Author Gordon Williamson (born 1951) is a British military historian. Williamson spent seven years with the Military Police in the BritishTerritorial Army and, as of 2016, resides in Scotland. Williamson has written more than 40 books and other publications. His works have focused on topics ranging from U-boats, military insignia, flying aces, the Waffen-SS, and special forces. Williamson has authored over 20 books on the Waffen-SS and the Wehrmacht S. P. Mackenzie has characterized Williamson’s treatment of the Waffen-SS as somewhat sceptical but still, rehabilitee in nature, noting that he was one of the British historians in the 1990s who wanted "to restore the tarnished reputation of the Waffen-SS and reiterate its superb fighting qualities" by relying on veterans' narratives.

 

 

 

Review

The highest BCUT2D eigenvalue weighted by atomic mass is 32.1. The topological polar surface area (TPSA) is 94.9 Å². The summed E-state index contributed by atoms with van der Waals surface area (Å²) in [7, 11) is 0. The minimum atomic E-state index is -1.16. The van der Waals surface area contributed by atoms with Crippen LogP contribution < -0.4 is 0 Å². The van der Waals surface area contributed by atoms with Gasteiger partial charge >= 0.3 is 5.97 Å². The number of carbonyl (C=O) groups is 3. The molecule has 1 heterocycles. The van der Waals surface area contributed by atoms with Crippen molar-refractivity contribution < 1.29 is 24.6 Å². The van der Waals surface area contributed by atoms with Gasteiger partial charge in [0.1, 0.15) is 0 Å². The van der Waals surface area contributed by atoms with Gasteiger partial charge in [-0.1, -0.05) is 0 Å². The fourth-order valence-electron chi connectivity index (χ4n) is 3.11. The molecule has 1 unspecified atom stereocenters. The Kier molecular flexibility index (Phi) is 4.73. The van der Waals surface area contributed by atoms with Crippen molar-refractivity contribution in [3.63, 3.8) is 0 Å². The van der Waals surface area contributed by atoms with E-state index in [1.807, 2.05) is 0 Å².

When I found out that I was to receive a book called U-boots at war in 100 objects 1939-1945 I started to think of the Dorling Kindersley type of book how mistaken was I. This book has been meticulously researched by the author and is a book full of detail and surprises. With 100 small chapters on the 100 different objects makes perfect sense when you start reading, from the first chapter on Gross Admiral Dr H. C. Erich Raeder which explains his rise in the German Navy. Erich Raeder began his career in 1894 when he joined the Kaiserliche Marine. During the First World War saw considerable action at Dagger Bank in 1915 and at Jutland in 1916, by the beginning of World War2 Raeder was heavily involved in the planning successful invasion of the 1940 invasion of Norway and Denmark. Raeder was often less supportive of Hitler.